Life safety is a growing concern for everyone. Before the Columbine tragedy in 1999 we seldom, if ever, heard of school shootings or domestic terrorism. Now we come to expect it. Just last week we had at least two college campus evacuations and a high school shooting where the incidents barely made national news.
This problem, along with other needs to effectively communicate with large groups of people isn’t going away. Being prepared for emergency situations is top of mind for nearly every building official responsible for campus safety and security. The one thing we have all concluded is that mass messaging (text and email) alone isn’t enough.
Our industry has the technology and capability of saving lives by improving the systems in healthcare, school and university settings. We can assist in the risk assessment process, we can design systems anticipating the threats and we can integrate effective solutions to provide warning on impending threats.
Unpredictable weather is another factor. It too doesn’t seem to be improving. Early warning combined with intelligible audio messages can make a huge difference. Schools are building rooms using FEMA funding to provide a safe haven for students and faculty.
Combined, these factors have made life safety system integrators a key partner in protecting our schools and hospitals. It puts a new meaning to mission critical for many of us. It gives many of our member companies a higher sense of purpose and greater responsibility when choosing to be in the life safety business.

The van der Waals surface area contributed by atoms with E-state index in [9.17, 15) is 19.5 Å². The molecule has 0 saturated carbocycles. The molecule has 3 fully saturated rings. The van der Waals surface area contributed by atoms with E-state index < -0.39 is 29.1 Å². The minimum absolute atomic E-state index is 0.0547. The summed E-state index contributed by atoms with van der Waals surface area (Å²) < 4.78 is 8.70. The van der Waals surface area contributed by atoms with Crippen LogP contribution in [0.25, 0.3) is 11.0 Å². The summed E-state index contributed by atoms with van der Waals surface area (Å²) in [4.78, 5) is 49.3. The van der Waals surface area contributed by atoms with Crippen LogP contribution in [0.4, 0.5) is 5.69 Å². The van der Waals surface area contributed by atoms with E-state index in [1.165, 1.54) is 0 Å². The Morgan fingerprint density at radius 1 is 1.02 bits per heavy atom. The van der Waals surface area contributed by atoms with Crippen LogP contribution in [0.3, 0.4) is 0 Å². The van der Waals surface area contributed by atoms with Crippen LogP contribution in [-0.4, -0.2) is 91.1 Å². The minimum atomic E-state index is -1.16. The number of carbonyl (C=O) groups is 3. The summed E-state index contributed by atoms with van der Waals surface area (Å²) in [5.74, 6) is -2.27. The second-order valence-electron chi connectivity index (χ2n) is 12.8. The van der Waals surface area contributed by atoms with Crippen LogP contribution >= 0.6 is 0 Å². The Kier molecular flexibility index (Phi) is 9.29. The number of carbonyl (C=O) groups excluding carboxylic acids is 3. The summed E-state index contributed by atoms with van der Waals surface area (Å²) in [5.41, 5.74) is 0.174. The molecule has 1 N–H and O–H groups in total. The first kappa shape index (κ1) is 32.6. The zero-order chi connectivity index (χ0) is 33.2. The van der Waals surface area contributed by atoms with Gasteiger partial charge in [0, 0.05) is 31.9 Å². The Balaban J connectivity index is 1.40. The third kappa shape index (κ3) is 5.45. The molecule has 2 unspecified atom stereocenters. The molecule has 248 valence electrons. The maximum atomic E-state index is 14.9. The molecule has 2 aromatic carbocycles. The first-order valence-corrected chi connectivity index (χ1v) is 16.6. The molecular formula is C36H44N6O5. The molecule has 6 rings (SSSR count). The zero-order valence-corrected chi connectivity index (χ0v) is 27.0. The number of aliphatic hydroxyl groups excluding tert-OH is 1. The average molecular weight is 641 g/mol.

NSCA members are rapidly exploring this aspect of our industry. Many do so through a complete systems solution, others through partnerships with audio or fire/life safety companies. I make it a priority to engage our members in conversation about this aspect of the industry but never suggest that it’s a good fit for everyone. I will say though that at least 90% of our members could have a significant role in some aspect of this rapidly growing sector.
Professional and commercial audio expertise will be a much needed element of a system. Understanding the fire code will be necessary. The knowledge of combined systems and applications will be so important.
NSCA landed on using the abbreviation “MNEC” to describe the concept of mass notification and emergency audio evacuation systems. It doesn’t define what, where or how the emergency situation is originated, but rather it defines how we can use an integrated solution to quickly and efficiently make the situation better for those in harm’s way. Clear, understandable and reliable messages using a combination of audio and visual signaling methods can make a big difference.
I encourage you to stay informed and be aware of how your company might join this industry segment. CW